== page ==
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    DOL Final Overtime Rule Postponed

    November 23, 2016

    On November 22, 2016, US District Court Judge Mazzant of the Eastern District of Texas issued a preliminary injunction, temporarily barring the new Fair Labor Standards Act (FLSA) Final Overtime Rule from going into effect. The Rule, previously scheduled to take effect on December 1, 2016, would have increased the minimum annual salary that must be earned by exempt employees to $47,416 (up from $23,660). “Exempt employees” refers to employees exempt from the overtime requirements under FLSA. This Rule is now postponed until further notice pending final adjudication, appeals, etc. However, although the minimum salary increase has been postponed, the “white collar duties” tests under FLSA must still be met in order for an employee to be properly classified as exempt.

    The lawsuit was filed by 21 different states and over 50 business groups. All cases were consolidated before Judge Mazzant for judicial efficiency purposes. The injunction applies nationwide, including all of those states that were not even parties to the lawsuit.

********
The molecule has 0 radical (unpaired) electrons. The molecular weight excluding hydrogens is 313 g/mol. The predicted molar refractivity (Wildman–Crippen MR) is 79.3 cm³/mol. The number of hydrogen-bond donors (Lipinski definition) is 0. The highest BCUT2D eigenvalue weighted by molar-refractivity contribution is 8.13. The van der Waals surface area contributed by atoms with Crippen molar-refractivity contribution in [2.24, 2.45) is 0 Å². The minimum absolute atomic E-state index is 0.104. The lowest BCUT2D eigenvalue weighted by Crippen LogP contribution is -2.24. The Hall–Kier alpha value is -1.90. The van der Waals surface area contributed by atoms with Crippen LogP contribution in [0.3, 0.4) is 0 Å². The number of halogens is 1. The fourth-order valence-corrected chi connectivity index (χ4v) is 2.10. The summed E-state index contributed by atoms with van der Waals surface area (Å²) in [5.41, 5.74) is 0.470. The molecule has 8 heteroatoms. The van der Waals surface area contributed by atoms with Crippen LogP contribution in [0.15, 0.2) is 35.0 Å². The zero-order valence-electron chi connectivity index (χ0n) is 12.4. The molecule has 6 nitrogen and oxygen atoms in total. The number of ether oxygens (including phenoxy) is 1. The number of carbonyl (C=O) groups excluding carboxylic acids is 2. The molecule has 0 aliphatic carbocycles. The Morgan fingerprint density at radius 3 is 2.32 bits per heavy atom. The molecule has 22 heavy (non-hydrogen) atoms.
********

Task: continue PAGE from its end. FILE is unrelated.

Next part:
The Court ruled that the Department of Labor overstepped its boundaries in issuing the new regulation in the first place. Notwithstanding the fact that the Court deemed that changes in the Final Rule were inconsistent with the congressional intent of the existing overtime laws, Judge Mazzant further stated that any changes to the Fair Labor Standards Act must be done by an act of Congress.

    Employers may now, for the foreseeable future, continue to maintain their current salary structure for their exempt employees (assuming they are not earning less than $23,660 per year) until this matter is resolved one way or another. The reality is, with the Trump administration taking over on January 20, whether the Final Rule ever sees daylight again remains to be seen. There is a strong possibility that it will not.

    The case is: State of Nevada et al. v. U.S. Department of Labor, Civil Action No. 4:16-cv-00731-ALM

    Should you have any questions or comments regarding this important development, please feel free to contact the GH&C Labor and Employment Law group.

    Posted in: Labor & Employment